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Latvia greets first trans-Eurasia cargo train from China

Updated: Nov 7,2016 7:10 AM     China Daily

People welcome the first trans-Eurasia container train linking China and Latvia in Riga, capital of Latvia, on Nov 5. [Photo/Xinhua]

The first trans-Eurasia container train linking China and Latvia arrived in Riga, Latvia, on Nov 5, marking a milestone in the history of the two countries’ cooperation in transport and logistics sectors.

Amid the sounding of trumpets and drums, the bright-colored freight train consisting of 84 containers entered the Central Station of Riga at 1:20 pm, and was greeted by a huge round of applause from a crowd of government officials, entrepreneurs, rail workers and journalists.

The direct freight route was then announced successfully inaugurated at a welcoming ceremony on the platform as representatives from both countries cut through a long red ribbon with golden scissors.

The train departed on Oct 20 from Yiwu, a vibrant manufacturing hub in east China’s Zhejiang province, and finished a journey of more than 11,000 kilometers following the China-Russia-Latvia route.

The containers were packed with small commodities made in Yiwu, mainly decorative items and souvenirs, said Xiong Tao, deputy major of the city.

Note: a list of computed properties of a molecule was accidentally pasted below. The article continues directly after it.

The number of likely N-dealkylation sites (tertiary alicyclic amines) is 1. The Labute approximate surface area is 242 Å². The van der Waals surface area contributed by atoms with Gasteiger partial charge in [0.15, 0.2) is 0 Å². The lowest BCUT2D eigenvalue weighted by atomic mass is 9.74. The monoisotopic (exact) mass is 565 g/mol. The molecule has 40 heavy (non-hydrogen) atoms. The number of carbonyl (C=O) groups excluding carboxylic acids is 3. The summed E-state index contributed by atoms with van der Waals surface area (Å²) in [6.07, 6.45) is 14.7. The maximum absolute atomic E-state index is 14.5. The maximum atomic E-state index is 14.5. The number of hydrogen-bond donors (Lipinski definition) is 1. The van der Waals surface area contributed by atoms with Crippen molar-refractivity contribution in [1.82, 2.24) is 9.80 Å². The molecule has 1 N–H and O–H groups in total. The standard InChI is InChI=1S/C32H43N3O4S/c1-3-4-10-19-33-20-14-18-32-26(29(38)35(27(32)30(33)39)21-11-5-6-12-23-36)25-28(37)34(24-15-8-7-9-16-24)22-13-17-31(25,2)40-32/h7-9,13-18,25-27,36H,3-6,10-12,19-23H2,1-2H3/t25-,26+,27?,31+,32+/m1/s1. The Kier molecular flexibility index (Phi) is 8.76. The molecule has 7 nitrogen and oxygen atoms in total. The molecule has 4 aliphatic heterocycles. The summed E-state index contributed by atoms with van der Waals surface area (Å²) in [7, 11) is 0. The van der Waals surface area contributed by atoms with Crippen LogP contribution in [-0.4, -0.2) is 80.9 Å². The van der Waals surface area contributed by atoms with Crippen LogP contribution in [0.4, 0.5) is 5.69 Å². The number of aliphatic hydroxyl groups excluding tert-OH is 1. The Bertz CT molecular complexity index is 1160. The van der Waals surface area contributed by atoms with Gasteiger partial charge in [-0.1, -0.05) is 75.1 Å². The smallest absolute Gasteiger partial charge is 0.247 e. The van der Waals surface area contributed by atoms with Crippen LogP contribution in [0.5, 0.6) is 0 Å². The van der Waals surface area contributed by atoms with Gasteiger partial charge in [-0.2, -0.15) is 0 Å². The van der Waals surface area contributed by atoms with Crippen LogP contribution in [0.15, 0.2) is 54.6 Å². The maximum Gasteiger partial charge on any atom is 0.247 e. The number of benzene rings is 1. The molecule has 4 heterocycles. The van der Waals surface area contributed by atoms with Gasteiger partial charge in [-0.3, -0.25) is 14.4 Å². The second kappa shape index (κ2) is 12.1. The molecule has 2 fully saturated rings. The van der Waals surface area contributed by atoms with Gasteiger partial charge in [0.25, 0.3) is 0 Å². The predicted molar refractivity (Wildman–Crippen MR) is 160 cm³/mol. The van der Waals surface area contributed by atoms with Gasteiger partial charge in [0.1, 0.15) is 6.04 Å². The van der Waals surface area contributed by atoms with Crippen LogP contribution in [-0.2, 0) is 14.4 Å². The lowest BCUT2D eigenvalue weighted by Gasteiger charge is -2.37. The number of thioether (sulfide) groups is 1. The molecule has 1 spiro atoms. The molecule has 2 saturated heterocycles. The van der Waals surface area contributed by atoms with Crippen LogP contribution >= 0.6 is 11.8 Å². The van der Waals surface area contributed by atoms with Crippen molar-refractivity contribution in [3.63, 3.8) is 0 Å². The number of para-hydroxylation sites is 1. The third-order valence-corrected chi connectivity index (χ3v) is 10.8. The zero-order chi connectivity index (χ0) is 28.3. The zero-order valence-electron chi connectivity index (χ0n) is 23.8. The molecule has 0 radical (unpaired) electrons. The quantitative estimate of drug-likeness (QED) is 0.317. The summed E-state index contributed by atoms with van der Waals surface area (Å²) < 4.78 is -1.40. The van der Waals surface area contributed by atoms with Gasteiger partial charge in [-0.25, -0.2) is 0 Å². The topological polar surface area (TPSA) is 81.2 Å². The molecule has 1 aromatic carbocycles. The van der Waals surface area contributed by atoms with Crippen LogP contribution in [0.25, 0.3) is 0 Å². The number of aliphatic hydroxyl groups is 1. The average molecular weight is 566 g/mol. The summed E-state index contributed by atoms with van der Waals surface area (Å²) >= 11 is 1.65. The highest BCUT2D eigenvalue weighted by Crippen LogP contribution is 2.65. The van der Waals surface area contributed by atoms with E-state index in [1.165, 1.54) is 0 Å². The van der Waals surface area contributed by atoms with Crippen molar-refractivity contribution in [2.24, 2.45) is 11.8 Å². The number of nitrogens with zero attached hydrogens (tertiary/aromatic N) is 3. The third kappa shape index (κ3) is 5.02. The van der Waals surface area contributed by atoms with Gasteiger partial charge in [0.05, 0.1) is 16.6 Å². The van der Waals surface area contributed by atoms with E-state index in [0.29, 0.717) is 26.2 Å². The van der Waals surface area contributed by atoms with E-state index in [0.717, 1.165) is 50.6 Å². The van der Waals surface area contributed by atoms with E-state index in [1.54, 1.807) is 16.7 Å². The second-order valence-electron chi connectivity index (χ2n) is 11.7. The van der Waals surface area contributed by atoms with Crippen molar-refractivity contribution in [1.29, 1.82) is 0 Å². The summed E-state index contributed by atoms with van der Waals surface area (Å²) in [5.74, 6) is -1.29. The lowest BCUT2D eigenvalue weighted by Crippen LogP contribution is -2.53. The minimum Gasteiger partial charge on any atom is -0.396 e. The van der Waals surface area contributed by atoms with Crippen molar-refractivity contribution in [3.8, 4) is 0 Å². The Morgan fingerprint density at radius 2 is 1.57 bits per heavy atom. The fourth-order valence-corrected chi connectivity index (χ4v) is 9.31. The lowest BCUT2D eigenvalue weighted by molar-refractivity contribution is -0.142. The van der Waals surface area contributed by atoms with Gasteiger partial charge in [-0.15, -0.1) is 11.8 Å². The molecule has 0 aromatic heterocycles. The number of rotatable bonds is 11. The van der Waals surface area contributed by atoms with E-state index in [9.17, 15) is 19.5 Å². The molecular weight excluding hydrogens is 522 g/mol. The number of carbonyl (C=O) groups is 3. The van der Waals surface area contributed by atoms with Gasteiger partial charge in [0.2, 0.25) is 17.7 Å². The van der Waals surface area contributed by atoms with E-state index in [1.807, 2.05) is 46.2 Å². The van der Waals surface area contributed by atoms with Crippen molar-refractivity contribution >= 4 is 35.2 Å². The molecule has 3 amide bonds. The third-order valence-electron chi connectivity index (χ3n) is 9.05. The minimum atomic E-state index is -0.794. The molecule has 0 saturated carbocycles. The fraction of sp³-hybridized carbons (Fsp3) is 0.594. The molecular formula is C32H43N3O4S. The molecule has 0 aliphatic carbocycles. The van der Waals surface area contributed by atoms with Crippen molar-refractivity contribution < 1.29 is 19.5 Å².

“Riga is the destination of the train, but not of these commodities. After the arrival, they will be distributed to different eastern European or Scandinavian countries within one to three days,” he said.

Latvia is the first Baltic nation to have established a direct rail freight route with China under the unified brand China Railway Express which refers to all rail routes connecting China and Europe, thanks to the country’s position as a major transport and logistics transit in the region.

The project was conceived in July during a visit to China by the Latvian Minister of Transport Uldis Augulis, who at the ceremony on Nov 5 lauded the tremendous efforts made by both sides to fulfill the ambition within only three months.

“Every success story begins with an idea to try. China and Latvia made a decision to try something unprecedented, and now it has been realized. A lot of hard work has been put into it,” the minister said.

He hailed the route as a great opportunity for both China and Latvia to work shoulder to shoulder to bring benefits for their economies.

“Latvia serves as a gateway to Europe because of our geographic location and China opens gates for us to Asia,” he said. “We’re seeing a good example of our cooperation today on this platform. If people want to work together, if they share common understanding of ideas, then they can achieve great results.”

Speaking at the ceremony, He Lifeng, deputy head of China’s National Development and Reform Commission, said that the trans-Eurasia container trains were a “new organization model of international cargo transport” in response to the expansion of investment and trade between China and Europe.

He attributed the recent boom in China-Europe rail freight routes to the steady progress made in the implementation of the Belt and Road initiative.

The Belt and Road initiative aims to build a trade and infrastructure network connecting Asia with Europe and Africa along the ancient Silk Road routes.

Since the initiative began to take shape, more than 2,000 trains have passed from China to Europe along some 40 lines.

“As an old Chinese saying goes, a one-thousand-mile journey can only be completed with incremental steps. We’ll take such steps with Latvia to boost investment and trade, and we will welcome more Latvia products to China on the container trains,” He said.

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